The school holidays are keeping me from any lengthy blog posts right now, but I simply couldn’t hold myself back from writing something about the fascinating I know this much: from Soho to Spandau by Spandau Ballet guitarist and songwriter, Gary Kemp. Unlike the autobiography of John Taylor (Duran Duran) which I reviewed awhile back, this was not a book I’d coveted but one my sister found by chance in a remainder bin and passed my way as a holiday read. I’m so glad she did! For those of you loosely in the Gen X cohort, this book will bring back memories and fully sate your desire for gossip about the likes of Culture Club, Wham and others born of the androgynous, post-punk era of coiffed and heavily made-up protest that was 1980s London. But even if you’re not into the ‘80s, any biography offers a certain insight into the human condition and Kemp’s reflections on births, deaths and relationships are as evocative as his passionate prose about music.
OK, I need to speed this review up, so here are some snapshots from a colourful life…
- Kemp and his equally famous brother Martin grew up with loving, working-class parents in a two room flat in central London. When I say two rooms, I mean two rooms: with a Roald Dahl-esque double bed in the living room and a bathroom shared between three families. It’s hard to imagine upwardly-mobile Islington in these terms if you visit its gentrified quarters nowadays.
- The Kemp boys were successful kids despite their humble beginnings: Gary was a child actor, heading off to the local drama school with the women who would go on to make Birds of a Feather and starring in critically-acclaimed British films, while Martin was a hot shot footballer up until Spandau got off the ground. Gary and Martin would later famously star in The Krays, and Kemp describes a fascinating, if sinister, research trip to Broadmoor – Britain’s high security prison for criminal nutcases.
- If you’re a child of the ‘80s, Band-Aid and Live Aid are your ‘where were you when…’ moments. Kemp brings to life all the bitchy, drug-induced, competitive shenanigans that underwrote this great event in pop charity history. I love that Sting had his driver drop him off around the corner as it wasn’t seemly to be dropped at the door of a charity gig in a car worth several thousand Ethiopian meals; a rookie mistake made by Spandau and Duran whose hungover rush to the studio from an all-night German drinking session could only have happened with the help of private jets and chauffeurs.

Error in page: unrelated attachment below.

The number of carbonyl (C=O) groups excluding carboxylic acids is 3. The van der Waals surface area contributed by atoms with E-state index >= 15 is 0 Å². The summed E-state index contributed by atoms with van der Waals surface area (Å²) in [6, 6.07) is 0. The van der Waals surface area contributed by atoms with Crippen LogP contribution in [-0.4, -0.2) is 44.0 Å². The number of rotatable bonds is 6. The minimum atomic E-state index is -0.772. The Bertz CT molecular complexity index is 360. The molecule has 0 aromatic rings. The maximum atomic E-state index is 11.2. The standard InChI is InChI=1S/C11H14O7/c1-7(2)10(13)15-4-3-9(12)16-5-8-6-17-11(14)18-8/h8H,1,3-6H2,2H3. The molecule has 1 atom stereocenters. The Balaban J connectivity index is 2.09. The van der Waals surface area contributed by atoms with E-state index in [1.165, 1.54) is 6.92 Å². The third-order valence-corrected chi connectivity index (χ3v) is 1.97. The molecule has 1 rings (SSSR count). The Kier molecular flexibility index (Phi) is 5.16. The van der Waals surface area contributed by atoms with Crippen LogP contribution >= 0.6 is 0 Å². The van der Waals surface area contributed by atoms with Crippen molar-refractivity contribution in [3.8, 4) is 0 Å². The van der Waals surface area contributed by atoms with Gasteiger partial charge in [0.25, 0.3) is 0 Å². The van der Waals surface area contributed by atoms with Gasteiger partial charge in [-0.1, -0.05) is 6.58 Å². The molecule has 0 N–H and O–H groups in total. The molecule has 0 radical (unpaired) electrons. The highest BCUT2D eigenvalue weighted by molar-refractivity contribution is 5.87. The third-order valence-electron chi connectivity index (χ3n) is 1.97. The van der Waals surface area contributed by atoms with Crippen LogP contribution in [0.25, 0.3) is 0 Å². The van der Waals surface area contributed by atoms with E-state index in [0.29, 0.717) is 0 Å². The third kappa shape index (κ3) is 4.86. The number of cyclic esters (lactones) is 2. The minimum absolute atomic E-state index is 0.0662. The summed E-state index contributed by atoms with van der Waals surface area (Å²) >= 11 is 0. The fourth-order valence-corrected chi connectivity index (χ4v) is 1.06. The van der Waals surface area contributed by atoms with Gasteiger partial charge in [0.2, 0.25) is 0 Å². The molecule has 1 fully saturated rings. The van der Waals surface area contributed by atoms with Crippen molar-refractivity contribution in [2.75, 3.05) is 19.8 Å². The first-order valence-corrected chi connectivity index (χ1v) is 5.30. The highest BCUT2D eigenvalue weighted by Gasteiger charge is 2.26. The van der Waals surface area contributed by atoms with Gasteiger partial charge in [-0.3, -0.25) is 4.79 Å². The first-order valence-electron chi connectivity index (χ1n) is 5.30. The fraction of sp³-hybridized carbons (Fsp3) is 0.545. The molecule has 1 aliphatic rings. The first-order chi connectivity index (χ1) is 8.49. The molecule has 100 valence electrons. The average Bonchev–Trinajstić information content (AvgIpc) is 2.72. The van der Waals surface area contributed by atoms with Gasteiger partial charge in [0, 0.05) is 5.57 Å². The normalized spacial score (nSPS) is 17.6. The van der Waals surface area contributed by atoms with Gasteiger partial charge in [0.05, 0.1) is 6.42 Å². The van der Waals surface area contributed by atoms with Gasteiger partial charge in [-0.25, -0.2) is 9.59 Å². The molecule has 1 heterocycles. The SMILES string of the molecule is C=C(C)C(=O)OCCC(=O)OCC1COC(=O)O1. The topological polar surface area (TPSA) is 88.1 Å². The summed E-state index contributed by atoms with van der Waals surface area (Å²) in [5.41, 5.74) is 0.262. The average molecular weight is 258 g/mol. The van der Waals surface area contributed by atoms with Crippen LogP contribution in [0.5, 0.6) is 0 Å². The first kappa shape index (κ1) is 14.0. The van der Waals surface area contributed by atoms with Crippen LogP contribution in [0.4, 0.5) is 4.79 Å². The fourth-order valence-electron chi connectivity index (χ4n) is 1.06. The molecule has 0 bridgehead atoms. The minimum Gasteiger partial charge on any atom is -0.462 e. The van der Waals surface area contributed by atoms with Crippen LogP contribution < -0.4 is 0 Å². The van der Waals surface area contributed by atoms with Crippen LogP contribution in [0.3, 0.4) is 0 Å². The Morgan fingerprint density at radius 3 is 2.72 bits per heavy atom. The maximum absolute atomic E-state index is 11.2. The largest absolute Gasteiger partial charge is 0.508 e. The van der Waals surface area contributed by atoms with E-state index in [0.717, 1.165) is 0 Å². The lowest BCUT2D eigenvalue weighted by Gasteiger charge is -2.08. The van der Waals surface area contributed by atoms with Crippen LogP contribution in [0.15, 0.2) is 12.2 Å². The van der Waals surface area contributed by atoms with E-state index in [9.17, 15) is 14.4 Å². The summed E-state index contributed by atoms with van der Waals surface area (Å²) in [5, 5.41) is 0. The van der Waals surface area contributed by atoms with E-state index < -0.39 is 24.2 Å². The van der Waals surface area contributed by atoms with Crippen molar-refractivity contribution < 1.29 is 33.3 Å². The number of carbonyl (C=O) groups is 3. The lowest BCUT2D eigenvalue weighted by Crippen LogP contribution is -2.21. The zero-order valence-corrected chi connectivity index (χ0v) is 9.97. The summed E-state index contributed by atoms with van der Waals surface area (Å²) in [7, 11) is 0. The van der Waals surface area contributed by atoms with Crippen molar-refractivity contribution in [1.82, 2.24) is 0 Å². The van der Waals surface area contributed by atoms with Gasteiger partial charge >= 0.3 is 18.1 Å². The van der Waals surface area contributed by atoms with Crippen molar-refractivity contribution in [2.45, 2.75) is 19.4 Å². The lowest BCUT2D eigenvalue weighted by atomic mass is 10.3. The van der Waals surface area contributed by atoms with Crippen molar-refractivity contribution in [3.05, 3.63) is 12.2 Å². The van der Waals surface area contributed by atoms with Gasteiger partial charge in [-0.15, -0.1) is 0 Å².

- You’ll never guess who Kemp dated? Patsy Kensit and Sadie Frost! Seriously, those women seem to have made celebrity marriage a competitive sport, listing everyone from Liam Gallagher to Jude Law amongst their ex’s. For Kemp, though, Kensit was merely a crush, whilst Frost was a marriage and is the mother to his eldest son. She provided him with a wild side when he was in a melancholy lull and he gives more pages to their whirlwind romance than he does to the meeting of his later, longer-term partner. Frost is the painted mystery girl in the video for Gold (whom I’d never noticed, being too distracted by Tony Hadley and his dapper suit). She was also in Bram Stoker’s Dracula (which I love) and was ‘the girl’ in Pulp’s Common People video (love, love, LOVE!) I have a lot of reasons to want to come back as Sadie Frost in some future time-warped incarnation.
- Kemp is famously the writer of the bulk of Spandau songs and by cleverly hanging onto royalty rights, the likes of True will probably keep him in ski trips for a long time to come. He is a darn good writer of autobiographical vignettes too. A typical descriptive phrase: “I’d been forced into a lug of a cigarette in the loos at Ally Pally ice rink by some predatory girls with red knees. I watched cross-eyed as the thick, grey smoke left my mouth like a serpent and they laughed with dry mouths at my inability to take it in. Real boys who had girlfriends smoked very seriously.” Nice description of adolescent angst, Gaz.
- Kemp did his fair share of partying in the heady days of pop stardom, but there is a refreshing absence of addiction in this story. No rehab, no major crises and a clear headed ability to comment on the toll those things took on his fellow musos. His biggest stressor seems to have been managing the legalities and interpersonal equilibrium of the band – an inevitable roller coaster for a group of lads who have lived in each other’s deep, designer pockets since the school yard.
- Kemp’s respect for his parents is equally remarkable. They supported him unequivocally throughout his life – from sending him off on tour with boil-in-the-bag dinners to making floor space available to the waifs and strays of the London club scene. They are the people he always returns to, no matter how many millions he has in the bank, and it’s their shoulders he seeks when he’s down. It’s the kind of relationship I can only hope to emulate with my own kids. His description of their deaths is moving and romantic – how lucky he was to be near them when it happened rather than gallivanting in pop star land.
I couldn’t put this down once I got stuck in, and I couldn’t wait to download a Best Of album once I’d finished. As Bob Geldof states on the cover blurb, with characteristic candour, : ‘Great bloke, great band, great book’.